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”Come on Democrats, Just ‘Fess Up: The Special Session was Just a Show”


Democrats should just admit the Tuesday, July 8 special session at the Hawaii state Legislature was really a show — a pro-wrestling match between Hawaii’s two major political parties.

They should be honest and say they wanted to flex their muscles and give the Republicans a good, old-fashioned whupping.

Because give a whupping they did.

They showed with 20 of 25 seats in the Senate and 36 of 51 in the House that they could put Hawaii’s new Republican governor in her place and override 6 of the 50 vetoes.

They showed her who is boss.

And they showed they don’t mind breaking their own code of honor and long-standing tradition of not overriding a governor’s fiscal vetoes — a tradition to which they’ve adhered without exception over the last 40 years while Democrat governors have been in power.

There is only one problem. Democrats forgot something really important when they set up these theatrics.

Sure they had their cheerleaders — including professional fundraisers not competent enough or just too lazy to get funds privately, even after Lingle’s cabinet offered to help them, and so sought state government grant subsidies.

They had their Korean War Veterans in uniform who were told to show up to protest Gov. Linda Lingle’s veto of $30,000 for their 50th commemoration celebration. This despite the fact they already received a $90,000 appropriation, and the fact that the governor’s cabinet has helped raise $18,000 more and pledged to get $12,000 more so the celebration will go on.

They also had their bread and butter public union thugs waiting in the wings.

What a wonderful picture they made sitting together in benches above the Senate and House arenas.

But again, Democrats forgot something important, something essential to their end victory.

They forgot their audience.

They forgot all the people of Hawaii were watching to see what kind of performance they’d give. To see if they’d have good sportsmanship, play fair and be in the fight with true passion or just for show and to make them look superior.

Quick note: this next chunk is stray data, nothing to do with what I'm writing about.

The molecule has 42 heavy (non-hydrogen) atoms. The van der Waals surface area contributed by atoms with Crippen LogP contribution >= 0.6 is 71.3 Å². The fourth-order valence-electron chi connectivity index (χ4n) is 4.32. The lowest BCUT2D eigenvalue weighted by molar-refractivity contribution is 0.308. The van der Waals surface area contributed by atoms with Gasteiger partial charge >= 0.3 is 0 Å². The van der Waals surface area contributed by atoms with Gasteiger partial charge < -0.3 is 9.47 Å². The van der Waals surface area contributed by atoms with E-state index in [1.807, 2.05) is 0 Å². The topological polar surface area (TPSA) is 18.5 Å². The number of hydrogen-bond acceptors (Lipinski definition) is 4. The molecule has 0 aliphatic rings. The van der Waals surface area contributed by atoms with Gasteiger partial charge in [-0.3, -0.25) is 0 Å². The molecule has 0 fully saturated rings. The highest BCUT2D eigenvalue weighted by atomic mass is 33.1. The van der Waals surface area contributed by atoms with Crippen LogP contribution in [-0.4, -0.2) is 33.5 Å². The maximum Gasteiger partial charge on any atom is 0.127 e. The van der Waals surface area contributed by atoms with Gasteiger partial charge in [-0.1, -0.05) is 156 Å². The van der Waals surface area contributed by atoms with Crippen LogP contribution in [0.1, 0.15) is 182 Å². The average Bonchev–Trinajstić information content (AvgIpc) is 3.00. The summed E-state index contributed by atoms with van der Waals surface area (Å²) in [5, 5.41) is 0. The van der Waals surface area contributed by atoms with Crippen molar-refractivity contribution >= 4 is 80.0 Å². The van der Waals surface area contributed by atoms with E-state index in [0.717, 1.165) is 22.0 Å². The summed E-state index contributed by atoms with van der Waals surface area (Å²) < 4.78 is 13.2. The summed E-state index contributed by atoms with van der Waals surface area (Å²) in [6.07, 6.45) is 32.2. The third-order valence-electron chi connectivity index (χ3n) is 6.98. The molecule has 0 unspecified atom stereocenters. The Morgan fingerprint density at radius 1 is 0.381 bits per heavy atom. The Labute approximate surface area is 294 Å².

At the conclusion of the match, although Democrats won all six rounds, overriding six of the governor’s vetoes, they lost many of their fans.

And though the special interest cheerleaders might help the Democrats in their electioneering, it is all the fans who really count on Election Day in 2004.

”Special Session Unorganized, Not Thought Out”

It seemed as if Democrat leadership in the Legislature was just “winging it” during the special session.

In the early minutes of the Senate session, proper procedure was not being followed. There was no “Order of the Day” for senators and members of the public to follow, so no one knew which bills were up for discussion. Then when the first version of the Order of the Day was passed out, it simply said “vetoes” and did not list the bills up for consideration.

The House, confused by the Senate’s disorganization, simply printed all 50 of the governor’s vetoes on its Order of the Day, to ensure they would override the same bills as the Senate did.

Also, the Senate Democrat leadership neglected to tell the Republican minority that there was a special session on Tuesday or what bills would be challenged.

House minority leaders say they had to attend Democrat press conferences with the media in order to find out what time they were supposed to be in session and what bills might be covered.

Minority Republicans say these were not oversights, rather intentional acts to prevent real debate and a truly good legislative agenda from moving forward.

”Several Mistakes Expose Democrats for False Session”

At a July 7 press conference, Senate President Robert Bunda and House Speaker Calvin Say told Hawaii media they were calling a special session to ensure the “health, welfare and safety of the people of Hawaii.”

They said they disagreed with the governor’s statement that she ensured no safety nets were broken for those in need and that subsidies she vetoed to specific charities were duplicative or expanded services.

But as soon as the session started, it seems Democrat leaders forgot their pledge, and instead overturned six bills, four of which had nothing to do with what they termed “health and welfare.”

*The first bill they tackled was to give the Korean War veterans $30,000 for their 50th anniversary celebration, a bill that had nothing to do with health or welfare. Democrats insisted their support of this bill made them “patriotic” and Republicans “not patriotic” which of course caused a huge ruckus. Republicans pointed out the governor vetoed the $30,000 because her cabinet took the initiative to help raise the money privately and already has had success, raising $18,000 and negotiating with the city to have fees waived to make up the remaining $12,000.